You are here: Home > Fashion > Fashion’s Isabella Blow in all her glory at Somerset House exhibition

Fashion’s Isabella Blow in all her glory at Somerset House exhibition

Fashion’s Isabella Blow in all her glory at Somerset House exhibition

Isabella Blow helped launch the careers of designer Alexander McQueen and milliner Philip Treacy (Picture: Mario Testino)

The late Isabella Blow is the subject of Somerset House’s new exhibition, which honours the fashion world’s quirkiest star.

Savage Beauty, an exhibition dedicated to the life and work of the late Alexander McQueen at the Metropolitan Museum of Art’s Costume Institute in New York, broke records as the venue’s most viewed fashion exhibition of all time.

This week, Somerset House has opened its doors to a new exhibition putting the spotlight on the woman who helped catapult McQueen to international acclaim.

Isabella Blow: Fashion Galore! not only charts the wardrobe of the fashion editor and stylist, who tragically took her own life in 2007, but also explores her significance on late 20th and early 21st century fashion through her relationship with the two designers she was closest to: McQueen and Philip Treacy.

Blow came across them when they were students. Treacy was studying millinery at the Royal College of Art when she asked him to make the head dress for her wedding to art dealer Detmar Blow in 1989 and, as the story famously goes, she first met McQueen at his MA graduate show at Central Saint Martins in 1990. She bought his whole collection, paying in instalments, and he delivered it to her in bin bags.

‘The story is absolutely true,’ says Professor Louise Wilson, who took over as course director of the MA fashion design course at Central Saint Martins the year McQueen graduated.

‘Isabella arrived late. She sat on the floor; she didn’t want a seat. She loved the collection and came to the college the next day and bought it.’

Blow harvested their careers by wearing their designs at fashion functions, including their work in her fashion shoots and opening her Belgravia home to them.

‘The confidence that gives a designer fresh out of college is insurmountable.’ says Wilson.

‘When you’re at the start of your creative journey and someone responds to your work emotionally and financially, you can’t have a bigger influence.’

‘I can’t think of many fashion editors today who are connected to designers in the way she was,’ adds Alistair O’Neil, who co curated the exhibition.

‘She emerged at a time where support for young design talent in this country stopped.’ It was before initiatives such as the British Fashion Council’s New Generation scheme.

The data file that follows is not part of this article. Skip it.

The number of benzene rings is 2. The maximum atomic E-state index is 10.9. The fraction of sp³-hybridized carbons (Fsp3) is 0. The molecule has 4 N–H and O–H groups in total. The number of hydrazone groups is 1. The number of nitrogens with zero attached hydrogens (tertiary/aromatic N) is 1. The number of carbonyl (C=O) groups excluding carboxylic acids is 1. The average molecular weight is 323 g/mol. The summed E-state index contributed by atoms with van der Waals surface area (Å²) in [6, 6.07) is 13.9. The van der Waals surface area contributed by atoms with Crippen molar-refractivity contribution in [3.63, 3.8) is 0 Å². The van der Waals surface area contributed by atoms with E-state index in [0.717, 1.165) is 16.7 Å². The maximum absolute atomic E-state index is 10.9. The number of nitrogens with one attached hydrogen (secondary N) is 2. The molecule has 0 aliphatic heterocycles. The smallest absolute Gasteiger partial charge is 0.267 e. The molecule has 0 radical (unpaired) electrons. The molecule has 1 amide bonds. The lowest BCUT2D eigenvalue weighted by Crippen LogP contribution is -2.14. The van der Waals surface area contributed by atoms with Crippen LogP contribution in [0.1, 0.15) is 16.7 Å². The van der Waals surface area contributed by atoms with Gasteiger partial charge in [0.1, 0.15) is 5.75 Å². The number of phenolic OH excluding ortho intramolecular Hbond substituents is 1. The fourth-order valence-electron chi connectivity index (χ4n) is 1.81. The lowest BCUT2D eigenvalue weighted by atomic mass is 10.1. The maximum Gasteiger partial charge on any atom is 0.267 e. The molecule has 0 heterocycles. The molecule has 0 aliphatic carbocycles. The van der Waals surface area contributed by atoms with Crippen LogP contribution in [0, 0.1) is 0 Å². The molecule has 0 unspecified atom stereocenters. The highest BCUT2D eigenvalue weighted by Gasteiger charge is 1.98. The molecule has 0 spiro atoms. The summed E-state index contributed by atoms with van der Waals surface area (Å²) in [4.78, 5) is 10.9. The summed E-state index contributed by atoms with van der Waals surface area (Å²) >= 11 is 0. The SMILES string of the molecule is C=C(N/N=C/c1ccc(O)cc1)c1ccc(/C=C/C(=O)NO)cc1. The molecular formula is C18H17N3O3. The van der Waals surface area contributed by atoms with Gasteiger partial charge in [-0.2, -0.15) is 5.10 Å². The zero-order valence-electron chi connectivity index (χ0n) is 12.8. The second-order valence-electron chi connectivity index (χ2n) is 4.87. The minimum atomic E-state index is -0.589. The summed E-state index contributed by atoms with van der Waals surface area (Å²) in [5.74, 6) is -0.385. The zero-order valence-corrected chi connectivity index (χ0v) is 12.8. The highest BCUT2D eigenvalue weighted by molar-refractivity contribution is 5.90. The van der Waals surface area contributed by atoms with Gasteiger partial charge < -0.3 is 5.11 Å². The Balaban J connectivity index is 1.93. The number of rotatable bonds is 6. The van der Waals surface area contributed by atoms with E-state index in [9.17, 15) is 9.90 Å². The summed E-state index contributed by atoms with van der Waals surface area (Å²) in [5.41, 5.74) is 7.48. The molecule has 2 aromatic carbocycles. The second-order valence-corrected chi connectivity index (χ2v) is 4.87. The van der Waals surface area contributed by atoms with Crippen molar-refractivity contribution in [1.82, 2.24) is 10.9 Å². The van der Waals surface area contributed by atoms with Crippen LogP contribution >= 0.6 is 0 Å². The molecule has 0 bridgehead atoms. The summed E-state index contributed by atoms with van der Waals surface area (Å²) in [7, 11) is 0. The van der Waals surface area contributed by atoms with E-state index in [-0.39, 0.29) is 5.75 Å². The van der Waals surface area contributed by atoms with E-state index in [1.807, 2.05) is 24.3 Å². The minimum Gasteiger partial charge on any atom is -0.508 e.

Treacy and McQueen’s trajectory from students to internationally acclaimed designers in the space of the four years they knew Blow serves as the narrative for the exhibition.

One of the first rooms showcases both designers’ graduate collections. Another celebrates their arrival on the international playing field in 1996.

‘During that season the New York Times started to write about these designers, saying they were world class,’ says O’Neil.

Shortly afterwards, McQueen was made chief designer at Givenchy and the hats in his first collection were all made by Treacy.

‘That was what we call Cool Britannia, when London designers and creativity became really influential worldwide.’

One of the final rooms looks at the collections the pair created after Blow’s death, most notably McQueen’s La Dame Bleue. He hired illustrator Richard Gray to create the invitations, which showed Blow riding through the clouds on a chariot drawn by two horses him and Treacy.

But Blow offered more than support, she also fed them ideas.

‘In 1998, she became fascinated with chain mail and told designers it was something they should invest in,’ says O’Neil.

‘That’s partly how we got McQueen’s Joan Of Arc collection. There’s also a fantastic editorial she did with The Face called The Dark Knight Returns, which had McQueen and US designer Jeremy Scott dressed in armour.’

The exhibition focuses as much on Blow’s wardrobe as it does on the work of McQueen and Treacy. That was only made possible by Daphne Guinness, who stopped an auction at Christie’s by buying the collection in its entirety.

‘This exhibition wouldn’t have been possible otherwise,’ says O’Neil. ‘It would have taken years to track down the pieces.’

Blow was a true eccentric, from the dramatic hats with which she became synonymous to the Manolos on her feet. But it wasn’t purely to provoke. Rather, her outfits served to push our preconceptions of good taste and beauty. It was never about wearing a strange outfit just to get photographed in the street, as has become the case today.

‘She helped set that in motion but what was different about Isabella is that she had a cause,’ says O’Neil. ‘She wanted to promote the designers she wanted to invest in.’

Wilson goes a step further. ‘When you imagine Isabella being around now, with all the bloggers etc, it might not seem unusual but you have to think about it in context,’ she says.

‘She wore the clothes. She didn’t dress up for press opportunities. She didn’t make a career out of how she dressed. That was just her. It was her innate emotion.’

‘People these days are given things to promote that hordes of people end up buying. It’s about commercialism and I don’t think it was ever about that for Isabella.’

Tags: , , ,

Comments are closed.

Links : air max 90 | replica cartier jewelry | replica cartier jewelry | Designer Pens Shop Sale | van cleef jewelry replica | スーパーコピー時計 | bvlgari b zero ring replica | スーパーコピー 代引き | Hermes Clic H Bracelet replica | Cartier LOVE Ring replica | Cartier replica love bracelet